Jim didn’t check into it with his doctor. Maybe he was already worried it might be true, and didn’t want confirmation. Maybe he thought that, since he had an answer, and he’d struggled with his weight most of his life, so fatty liver made sense. I can’t say, because, when I mentioned it, he basically dismissed it by saying that he hadn’t talked to her yet, but he would.

So it would be mid-November, almost 3 months later, before he received that terminal diagnosis. Would it have been better to have known sooner, to have been able to trace back all his odd health complaints in the intervening weeks to that one deadly source?

It’s hard to say. He was increasingly plagued by belly pain he thought was maybe an ulcer, or the sludgy gall bladder again. He was constipated more often than not. Occasionally, he vomited, but attributed it to the stomach pain. He never said so to me until after he was diagnosed, but he was increasingly exhausted, and his appetite faded.

Looking backward, it seems obvious, but it wasn’t at the time.

We were growing his hot-sauce business – a dream he’d had since before I met him –  and took our first romantic weekend away, to Acadia National Park, which was a dream from early in our marriage.  In truth, we argued rather a lot, but it seemed to clear air that had long been heavy – one of those places in a marriage where we needed to clean house – and things felt better, after that.

He decided to get to the root of not feeling good. He had a colonoscopy, which, to our relief, was negative. But, at the same time, his right leg was swelling painfully, and, eventually, he went to the emergency room, was admitted with deep vein thrombosis that probably would have killed him in days if left untreated, and then the diagnosis of terminal cancer was made – the culprit of all those random, seemingly minor, concerns.

But it was that first X – the spot on the emergency room ultrasound screen, that ultimately X’ed Jim out of the future we’d hoped to share.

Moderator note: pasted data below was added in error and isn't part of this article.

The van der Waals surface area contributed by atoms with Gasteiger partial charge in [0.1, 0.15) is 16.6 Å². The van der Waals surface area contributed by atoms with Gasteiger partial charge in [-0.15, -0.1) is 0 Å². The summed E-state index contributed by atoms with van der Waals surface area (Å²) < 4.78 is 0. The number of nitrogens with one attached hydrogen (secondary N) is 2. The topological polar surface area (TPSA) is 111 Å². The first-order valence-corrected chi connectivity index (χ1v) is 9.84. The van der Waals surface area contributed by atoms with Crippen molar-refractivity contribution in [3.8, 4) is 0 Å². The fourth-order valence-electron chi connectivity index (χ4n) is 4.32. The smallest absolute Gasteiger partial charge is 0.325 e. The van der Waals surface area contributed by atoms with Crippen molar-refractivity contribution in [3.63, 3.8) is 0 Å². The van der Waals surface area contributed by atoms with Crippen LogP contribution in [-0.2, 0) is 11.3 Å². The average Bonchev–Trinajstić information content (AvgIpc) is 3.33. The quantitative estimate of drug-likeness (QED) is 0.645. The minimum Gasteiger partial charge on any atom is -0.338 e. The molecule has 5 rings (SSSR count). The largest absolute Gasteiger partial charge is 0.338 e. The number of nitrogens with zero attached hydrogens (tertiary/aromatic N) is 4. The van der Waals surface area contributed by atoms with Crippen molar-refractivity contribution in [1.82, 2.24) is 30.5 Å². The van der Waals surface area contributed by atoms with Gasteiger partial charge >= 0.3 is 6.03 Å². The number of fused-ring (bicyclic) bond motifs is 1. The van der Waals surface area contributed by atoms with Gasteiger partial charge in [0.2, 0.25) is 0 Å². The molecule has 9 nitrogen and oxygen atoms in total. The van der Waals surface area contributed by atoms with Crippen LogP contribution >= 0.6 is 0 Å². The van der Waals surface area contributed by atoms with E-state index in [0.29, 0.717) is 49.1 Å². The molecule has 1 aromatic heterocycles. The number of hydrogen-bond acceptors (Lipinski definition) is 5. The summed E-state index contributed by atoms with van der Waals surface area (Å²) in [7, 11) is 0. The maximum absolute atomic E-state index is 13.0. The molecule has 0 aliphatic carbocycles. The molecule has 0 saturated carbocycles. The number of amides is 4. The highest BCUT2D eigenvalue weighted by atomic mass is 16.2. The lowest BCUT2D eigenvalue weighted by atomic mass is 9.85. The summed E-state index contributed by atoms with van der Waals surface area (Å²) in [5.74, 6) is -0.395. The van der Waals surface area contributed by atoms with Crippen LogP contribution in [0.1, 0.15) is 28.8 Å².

Check out our next post, when I say, “You are always a part of us,” to my late husband.

X marks the spot for more extraordinary X posts.

Author:

I am myself. I own my life, and live with three other people who own theirs. My intention is to do only those things that bring me joy, and to give myself wholly to those things I do. Writing has been my passion throughout my life, and this will become the home for my writing life...because it brings me great joy!

3 thoughts on “X is for X’ed Out of Our Future: #atozchallenge Day 24

  1. It’s so hard to balance life and living with the possibility of something untreatable. And you never do get answers to those questions, but you’re an amazing example of someone who keeps going in the face of a struggle.

    1. My basic premise is that if something terrible happens, dwelling n the worst aspects of it only makes me more miserable.

      If I can find some positive, however small, I can see possibilities. That feels a lot better, and I know that’s what Jim wanted for the three of us..

      And, in the end, we all die. There are never any guarantees for any of us.. Accepting that has been a key. I wasn’t cheated out of our imagined future; I was blessed with over two decades to be married to my best friend.